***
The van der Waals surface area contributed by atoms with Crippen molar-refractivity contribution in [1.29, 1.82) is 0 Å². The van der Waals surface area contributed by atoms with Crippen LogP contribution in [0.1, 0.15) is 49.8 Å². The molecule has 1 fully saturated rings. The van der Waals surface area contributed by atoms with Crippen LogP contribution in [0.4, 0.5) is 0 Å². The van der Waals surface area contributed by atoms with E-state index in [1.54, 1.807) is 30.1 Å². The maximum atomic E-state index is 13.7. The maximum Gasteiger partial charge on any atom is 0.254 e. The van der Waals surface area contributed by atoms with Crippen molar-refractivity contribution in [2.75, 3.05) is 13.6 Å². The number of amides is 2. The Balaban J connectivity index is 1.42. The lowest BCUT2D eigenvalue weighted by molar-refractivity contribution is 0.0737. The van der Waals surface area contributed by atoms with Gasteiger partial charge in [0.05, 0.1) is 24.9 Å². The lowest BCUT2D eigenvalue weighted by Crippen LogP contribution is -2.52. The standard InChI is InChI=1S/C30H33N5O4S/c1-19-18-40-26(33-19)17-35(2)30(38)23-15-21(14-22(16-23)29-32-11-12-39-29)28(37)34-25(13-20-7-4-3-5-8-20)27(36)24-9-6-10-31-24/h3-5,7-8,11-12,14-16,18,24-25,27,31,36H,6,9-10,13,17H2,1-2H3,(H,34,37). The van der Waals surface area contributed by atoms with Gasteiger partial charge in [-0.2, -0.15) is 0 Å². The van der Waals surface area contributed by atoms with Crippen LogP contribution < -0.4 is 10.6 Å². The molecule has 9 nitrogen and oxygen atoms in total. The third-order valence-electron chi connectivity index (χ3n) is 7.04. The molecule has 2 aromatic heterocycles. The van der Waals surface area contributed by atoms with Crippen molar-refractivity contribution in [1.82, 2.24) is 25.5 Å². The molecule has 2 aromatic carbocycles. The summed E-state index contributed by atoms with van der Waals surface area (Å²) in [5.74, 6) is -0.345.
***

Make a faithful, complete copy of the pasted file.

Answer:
The van der Waals surface area contributed by atoms with Crippen molar-refractivity contribution in [1.29, 1.82) is 0 Å². The van der Waals surface area contributed by atoms with Crippen LogP contribution in [0.1, 0.15) is 49.8 Å². The molecule has 1 fully saturated rings. The van der Waals surface area contributed by atoms with Crippen LogP contribution in [0.4, 0.5) is 0 Å². The van der Waals surface area contributed by atoms with E-state index in [1.54, 1.807) is 30.1 Å². The maximum atomic E-state index is 13.7. The maximum Gasteiger partial charge on any atom is 0.254 e. The van der Waals surface area contributed by atoms with Crippen molar-refractivity contribution in [2.75, 3.05) is 13.6 Å². The number of amides is 2. The Balaban J connectivity index is 1.42. The lowest BCUT2D eigenvalue weighted by molar-refractivity contribution is 0.0737. The van der Waals surface area contributed by atoms with Gasteiger partial charge in [0.05, 0.1) is 24.9 Å². The lowest BCUT2D eigenvalue weighted by Crippen LogP contribution is -2.52. The standard InChI is InChI=1S/C30H33N5O4S/c1-19-18-40-26(33-19)17-35(2)30(38)23-15-21(14-22(16-23)29-32-11-12-39-29)28(37)34-25(13-20-7-4-3-5-8-20)27(36)24-9-6-10-31-24/h3-5,7-8,11-12,14-16,18,24-25,27,31,36H,6,9-10,13,17H2,1-2H3,(H,34,37). The van der Waals surface area contributed by atoms with Gasteiger partial charge in [-0.2, -0.15) is 0 Å². The van der Waals surface area contributed by atoms with Crippen LogP contribution < -0.4 is 10.6 Å². The molecule has 9 nitrogen and oxygen atoms in total. The third-order valence-electron chi connectivity index (χ3n) is 7.04. The molecule has 2 aromatic heterocycles. The van der Waals surface area contributed by atoms with Crippen molar-refractivity contribution in [1.82, 2.24) is 25.5 Å². The molecule has 2 aromatic carbocycles. The summed E-state index contributed by atoms with van der Waals surface area (Å²) in [5.74, 6) is -0.345.